The primary advantage of equity, reward and donation-based crowdfunding is that you don’t have a monthly loan payment. But you may have to surrender equity in your company to earn crowdfunding contributions. Businesses may choose to crowdfund over loans to avoid worries about defaulting.
That said, if you opt for debt-based crowdfunding, you will have to repay supporters.
Funds come from many investors
Instead of putting all your eggs in one basket, crowdfunding opens up more funding sources. Some businesses get funds from hundreds or even thousands of donors. This may be preferable to seeking money from a single source when the market is not favorable to granting new loans.
Build a customer base early
Because investors are also learning about your business in the early stages, your crowdfunding investors may also become loyal customers. You can build a contact list as you collect donations.
Likely no credit check required
Typically, crowdfunding platforms don’t run credit checks, so there’s no impact on your personal or business credit score. But when choosing debt crowdfunding, this type of alternative lending likely will include a credit check since it is a loan from multiple investors.
Possible feedback channel
You may be able to solicit some feedback from your donors. Equity donors are especially likely to be open to providing feedback on a business plan or prototype because they have a literal stake in your company’s success.
Crowdfunding for business doesn’t mean sitting back and receiving free money. Sweat equity and stress go into the process, too. Here are some potential crowdfunding disadvantages.
Potential failure to meet goals
Crowdfunding platforms commonly require businesses to return all funds to donors if they don’t meet their fundraising goal. As of May 2023, only 40 percent of crowdfunding campaigns on the popular platform Kickstarter achieved their goal.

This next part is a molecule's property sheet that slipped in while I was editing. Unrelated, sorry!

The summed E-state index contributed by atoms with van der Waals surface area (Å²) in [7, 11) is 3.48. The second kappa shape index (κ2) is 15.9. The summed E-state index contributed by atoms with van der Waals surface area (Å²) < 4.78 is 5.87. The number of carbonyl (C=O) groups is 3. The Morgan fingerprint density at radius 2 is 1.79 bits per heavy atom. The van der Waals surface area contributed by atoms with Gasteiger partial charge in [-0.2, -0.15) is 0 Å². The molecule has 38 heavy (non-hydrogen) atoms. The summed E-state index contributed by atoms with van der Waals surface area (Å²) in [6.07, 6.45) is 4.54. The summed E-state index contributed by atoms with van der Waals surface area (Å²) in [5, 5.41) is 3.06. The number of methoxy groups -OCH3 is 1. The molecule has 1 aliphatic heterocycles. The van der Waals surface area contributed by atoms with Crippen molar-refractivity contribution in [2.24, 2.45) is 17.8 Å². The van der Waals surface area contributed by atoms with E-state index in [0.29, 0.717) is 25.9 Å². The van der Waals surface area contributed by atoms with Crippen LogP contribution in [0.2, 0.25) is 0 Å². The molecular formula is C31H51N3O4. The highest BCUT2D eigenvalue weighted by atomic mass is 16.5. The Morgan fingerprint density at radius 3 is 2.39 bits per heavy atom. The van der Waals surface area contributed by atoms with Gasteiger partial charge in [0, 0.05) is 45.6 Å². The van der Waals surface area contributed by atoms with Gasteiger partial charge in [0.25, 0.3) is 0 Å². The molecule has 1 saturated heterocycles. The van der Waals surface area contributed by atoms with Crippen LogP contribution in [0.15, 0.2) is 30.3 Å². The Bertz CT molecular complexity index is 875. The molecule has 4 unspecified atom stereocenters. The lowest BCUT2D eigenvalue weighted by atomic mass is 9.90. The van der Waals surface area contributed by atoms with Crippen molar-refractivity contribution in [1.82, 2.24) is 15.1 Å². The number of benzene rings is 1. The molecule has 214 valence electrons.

Fees can be steep
On Kickstarter, for instance, you must pay a fee of 5 percent of all donated funds on top of payment processing fees that range from 3 percent to 5 percent. But fees only apply to successful campaigns. You also have platforms like GoFundMe that don’t charge a fee for donations, but the payment processing fee is 2.9 percent.
Your business idea may get swiped
Creating a crowdfunding site also means advertising your business at its earliest stages. A business that has not copyrighted or patented its idea could risk having it stolen. If an imitator beats you to the market, your business may suffer.
Time requirements may be significant
Successful crowdfunding requires bringing awareness to your campaign. You may spend a lot of time on social media drumming up interest in your fundraiser. Plus, the process isn’t fast. Many businesses must wait for months for their campaign to be fully funded and then receive their funds.
If you need money soon, a small business loan might be the better option. Once you complete an application and provide the requested business loan documentation, funding can happen within a week, depending on the lender. But there are alternatives to a business loan and crowdfunding, including a business line of credit or a business credit card with significantly shorter time requirements.
You may not have as much guidance
While investors can have useful advice, you won’t have a formal loan advisor like many lending institutions offer. If you want help navigating the crowdfunding process, you’ll have to seek it outside the platform you use.
The bottom line
Crowdfunding can be a savvy way to raise initial funds for your business, especially if you are having a hard time getting approved for traditional funding. Just make sure to pay attention to any federal regulations and crowdfunding platform rules. And invest in marketing — you will see limited donations if people don’t know about or understand your business.
Frequently asked questions about crowdfunding
Yes, you can use crowdfunding to raise capital to fund your business startup or a specific project for your business.
When using crowdfunding to raise money for your small business, you determine your idea, goal and timeline, select your funding platform, launch and share your campaign and collect donations. When the campaign ends, you can follow up with your donors and contributors to provide any rewards you may have promised.
Crowdfunding may not be as risky as a loan, but with this type of funding option, you risk not raising the capital you need or someone swiping your business idea. Your credit score could also suffer if you opt for debt crowdfunding.